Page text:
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  #1  
Old July 28, 2009, 12:54 AM
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Question Soccer USA

Having played soccer in the US in my youth on various levels, even my HS in France was an American School, I feel emotionally attached to American players in general, and Team USA in particular. Preconceived notions about soccer and America outside the US still distort the reality of the game there, and how far it has come since the days NASL.

Not in touch anymore but try to follow as much as I can. A superb finals in the Confederations Cup, and Cricman's passion in this area have made me follow American soccer a bit more closely now. Hence this thread. Looking forward to Cricman and others posting here.

Now some news. 0-5 to Mexico in the Gold Cup final just weeks after we're supposed to move to the next level??? This should shatter some delusions about Bradley. Sack his bony butt! This is what he had to say:

Quote:
Post-Match Quote Sheet: U.S. Men's National Team vs Mexico
Post-Match Quotes
U.S. MNT vs. Mexico
2009 Gold Cup - Final
July 26, 2009

U.S. Men's National Team Head Coach Bob Bradley

On seeing a lot of younger players during this tournament:

“I think we’ve had a good chance to see so many different players. I think we’ve got a good, solid nucleus, but we’re always looking for players that we believe are going to move forward and help our team.”

On allowing goals in the second half:

“The second half for us is not what we’re all about. It’s important we can look hard at ourselves and learn from a half like that and use it the right way.”

On if the inexperience of the U.S. players factored into the result:

“The area where we didn’t do well enough was our response to the first goal. I think the first half we played pretty well, and now when the second half starts you obviously want to build on that. We had one very good chance at the start of the second half when Robbie Rogers hit one over. But now, when we get down, your ability to make sure that the game doesn’t become a free-for-all where the other team has all sorts of space and opportunities, where your numbers aren’t good enough in the back when the ball turns over, where you lose bad balls, so there’s a lot of different things there that obviously came into play. I think it’s most important that we can look at those things.”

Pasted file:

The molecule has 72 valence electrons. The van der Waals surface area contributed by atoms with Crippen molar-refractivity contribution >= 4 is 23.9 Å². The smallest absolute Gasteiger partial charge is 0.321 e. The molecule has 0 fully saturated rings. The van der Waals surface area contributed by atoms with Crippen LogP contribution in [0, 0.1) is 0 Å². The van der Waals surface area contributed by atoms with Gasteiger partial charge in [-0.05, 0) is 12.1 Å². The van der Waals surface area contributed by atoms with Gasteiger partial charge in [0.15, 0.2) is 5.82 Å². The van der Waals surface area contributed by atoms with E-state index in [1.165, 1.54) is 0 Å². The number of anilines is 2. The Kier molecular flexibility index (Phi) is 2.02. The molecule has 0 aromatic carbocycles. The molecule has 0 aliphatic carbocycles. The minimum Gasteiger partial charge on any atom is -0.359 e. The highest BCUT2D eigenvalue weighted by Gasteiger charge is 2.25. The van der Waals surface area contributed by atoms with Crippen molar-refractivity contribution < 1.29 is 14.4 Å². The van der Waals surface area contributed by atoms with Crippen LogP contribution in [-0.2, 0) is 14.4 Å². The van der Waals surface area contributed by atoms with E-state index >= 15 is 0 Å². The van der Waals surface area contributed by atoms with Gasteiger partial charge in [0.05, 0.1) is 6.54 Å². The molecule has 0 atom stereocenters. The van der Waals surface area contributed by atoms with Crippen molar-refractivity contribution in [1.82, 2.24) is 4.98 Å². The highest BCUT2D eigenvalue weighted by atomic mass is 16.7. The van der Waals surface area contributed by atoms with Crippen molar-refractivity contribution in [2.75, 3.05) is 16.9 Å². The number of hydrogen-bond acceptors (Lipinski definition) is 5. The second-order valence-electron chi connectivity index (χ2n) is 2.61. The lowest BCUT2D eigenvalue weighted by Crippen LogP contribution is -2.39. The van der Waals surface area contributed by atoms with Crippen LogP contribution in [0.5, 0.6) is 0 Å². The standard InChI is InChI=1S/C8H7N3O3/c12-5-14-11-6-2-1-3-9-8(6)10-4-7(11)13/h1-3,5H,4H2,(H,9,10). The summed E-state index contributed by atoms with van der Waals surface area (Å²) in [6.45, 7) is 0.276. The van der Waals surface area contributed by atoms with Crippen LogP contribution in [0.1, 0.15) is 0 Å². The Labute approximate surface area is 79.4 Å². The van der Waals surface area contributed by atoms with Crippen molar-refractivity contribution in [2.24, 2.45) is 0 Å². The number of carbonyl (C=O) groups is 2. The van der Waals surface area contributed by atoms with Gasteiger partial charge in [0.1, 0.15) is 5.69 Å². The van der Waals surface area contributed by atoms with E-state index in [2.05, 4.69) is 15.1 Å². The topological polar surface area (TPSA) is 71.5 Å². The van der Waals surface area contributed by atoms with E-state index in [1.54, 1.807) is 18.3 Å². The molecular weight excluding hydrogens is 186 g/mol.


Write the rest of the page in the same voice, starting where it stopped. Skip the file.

On how this loss may impact the qualifying match in Mexico City on Aug. 12:

“There’s no doubt that you want competitors and we are competitors. When you have a game that feels like this at the end you don’t forget it. It’s something that we will always on the inside talk about, be honest about, and hopefully we can use it in a way that we’re better from it today.”

On the play of Carlos Vela and Giovani Dos Santos:

“Both are good players. When the game opens up in the second half, they’re the kind of players that can take advantage of the space and in that regard they did very well today.”

On finishing second in the Gold Cup:

“Today was their day. When you have to stand there, whether it’s in the Confederations Cup in South Africa and it’s Brazil, or whether it’s in Giants Stadium and it’s the Gold Cup and it’s Mexico, when you finish second you have to stand there – which is the right thing to do – see the other team get their medals, hold up the trophy, that’s a feeling that as athletes, as competitors it’s a feeling that you don’t like. You hope those are things that help you grow in the future on an individual basis and on a team basis. Like I said, today is their day, they can celebrate. It’s our job to make sure we’re ready for what we already knew was a challenge to play in Azetca. We’ll be ready. It’s 90 minutes and it starts over.”

On if this result is a set-back for the team:

“Everyone reads into it their own way. We know the work going on. We’re honest about every step of the way. People will read into it in different ways, but once again when we go to Azetca, we start over on that day and have a chance to do something the U.S. hasn’t done before.”